Q: I have several hostas that once had a green center and white edge but each year the variegation seems to fade more and more. In fact, some of them are solid green this year. I have some of the same type in other parts of the yard that have maintained well-defined variegation so I’m guessing that the ones that have faded are missing either a nutrient or are planted in the wrong soil. What do you think?
A: I think I will let my friend Bob Polomski at Clemson University answer you. According to Bob, nutrients have no bearing on this gradual color change. This reversion to green is called viridescence and is a physiological response to warm summer nights. In regions where the nights are cool, the leaf color of ‘Albomarginata’ hosta remains unchanged. Full sun tends to exacerbate the change in color and appearance of the leaves.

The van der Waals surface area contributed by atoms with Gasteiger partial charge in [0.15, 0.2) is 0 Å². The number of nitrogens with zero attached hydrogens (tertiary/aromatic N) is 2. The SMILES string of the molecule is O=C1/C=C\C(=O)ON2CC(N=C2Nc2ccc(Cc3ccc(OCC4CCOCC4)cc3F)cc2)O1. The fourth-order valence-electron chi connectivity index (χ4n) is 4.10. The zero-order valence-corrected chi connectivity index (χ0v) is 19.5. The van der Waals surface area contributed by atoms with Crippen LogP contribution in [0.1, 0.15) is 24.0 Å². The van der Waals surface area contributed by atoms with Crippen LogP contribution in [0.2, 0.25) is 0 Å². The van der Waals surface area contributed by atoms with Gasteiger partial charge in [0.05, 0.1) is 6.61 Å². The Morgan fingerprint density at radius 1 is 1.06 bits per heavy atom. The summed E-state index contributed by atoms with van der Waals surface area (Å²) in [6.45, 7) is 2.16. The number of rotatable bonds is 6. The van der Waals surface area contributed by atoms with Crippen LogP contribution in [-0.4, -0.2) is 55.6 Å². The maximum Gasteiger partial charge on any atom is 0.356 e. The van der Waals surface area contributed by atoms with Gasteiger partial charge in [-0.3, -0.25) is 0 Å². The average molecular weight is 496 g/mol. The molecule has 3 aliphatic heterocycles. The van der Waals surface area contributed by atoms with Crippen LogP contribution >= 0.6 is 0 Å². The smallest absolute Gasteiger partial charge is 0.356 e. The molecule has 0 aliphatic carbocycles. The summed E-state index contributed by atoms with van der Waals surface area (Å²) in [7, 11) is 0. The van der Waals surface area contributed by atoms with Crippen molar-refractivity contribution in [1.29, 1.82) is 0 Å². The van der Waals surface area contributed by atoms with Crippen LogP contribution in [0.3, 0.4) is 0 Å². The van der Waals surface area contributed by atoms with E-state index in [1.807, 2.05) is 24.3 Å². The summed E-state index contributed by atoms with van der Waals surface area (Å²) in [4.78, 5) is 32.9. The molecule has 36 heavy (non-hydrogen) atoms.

You could force your hosta to return to its original color by cutting it down to ground level when the leaves begin to turn green. Afterwards new white-margined foliage will emerge and remain
unchanged into the fall. However, if you perform this drastic operation too often, expect to see smaller leaves in the clump in subsequent seasons.
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